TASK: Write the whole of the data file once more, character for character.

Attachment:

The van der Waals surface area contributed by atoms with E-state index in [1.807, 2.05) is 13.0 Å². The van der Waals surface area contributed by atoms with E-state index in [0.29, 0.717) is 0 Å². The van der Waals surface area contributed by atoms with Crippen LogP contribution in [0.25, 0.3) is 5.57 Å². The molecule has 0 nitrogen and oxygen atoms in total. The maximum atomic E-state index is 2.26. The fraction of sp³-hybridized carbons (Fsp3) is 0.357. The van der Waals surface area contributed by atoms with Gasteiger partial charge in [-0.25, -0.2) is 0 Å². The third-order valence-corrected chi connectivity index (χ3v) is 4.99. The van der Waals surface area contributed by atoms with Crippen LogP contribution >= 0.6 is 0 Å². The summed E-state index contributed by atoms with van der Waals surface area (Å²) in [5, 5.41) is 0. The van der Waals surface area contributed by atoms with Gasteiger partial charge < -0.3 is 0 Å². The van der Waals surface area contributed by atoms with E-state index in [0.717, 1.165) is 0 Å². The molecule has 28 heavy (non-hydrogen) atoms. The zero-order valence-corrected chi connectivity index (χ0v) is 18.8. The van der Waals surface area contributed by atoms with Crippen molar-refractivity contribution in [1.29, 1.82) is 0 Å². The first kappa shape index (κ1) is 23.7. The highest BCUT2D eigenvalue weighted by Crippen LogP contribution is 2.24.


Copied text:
The van der Waals surface area contributed by atoms with E-state index in [1.807, 2.05) is 13.0 Å². The van der Waals surface area contributed by atoms with E-state index in [0.29, 0.717) is 0 Å². The van der Waals surface area contributed by atoms with Crippen LogP contribution in [0.25, 0.3) is 5.57 Å². The molecule has 0 nitrogen and oxygen atoms in total. The maximum atomic E-state index is 2.26. The fraction of sp³-hybridized carbons (Fsp3) is 0.357. The van der Waals surface area contributed by atoms with Gasteiger partial charge in [-0.25, -0.2) is 0 Å². The third-order valence-corrected chi connectivity index (χ3v) is 4.99. The van der Waals surface area contributed by atoms with Crippen LogP contribution >= 0.6 is 0 Å². The summed E-state index contributed by atoms with van der Waals surface area (Å²) in [5, 5.41) is 0. The van der Waals surface area contributed by atoms with Gasteiger partial charge < -0.3 is 0 Å². The van der Waals surface area contributed by atoms with E-state index in [0.717, 1.165) is 0 Å². The molecule has 28 heavy (non-hydrogen) atoms. The zero-order valence-corrected chi connectivity index (χ0v) is 18.8. The van der Waals surface area contributed by atoms with Crippen molar-refractivity contribution in [1.29, 1.82) is 0 Å². The first kappa shape index (κ1) is 23.7. The highest BCUT2D eigenvalue weighted by Crippen LogP contribution is 2.24.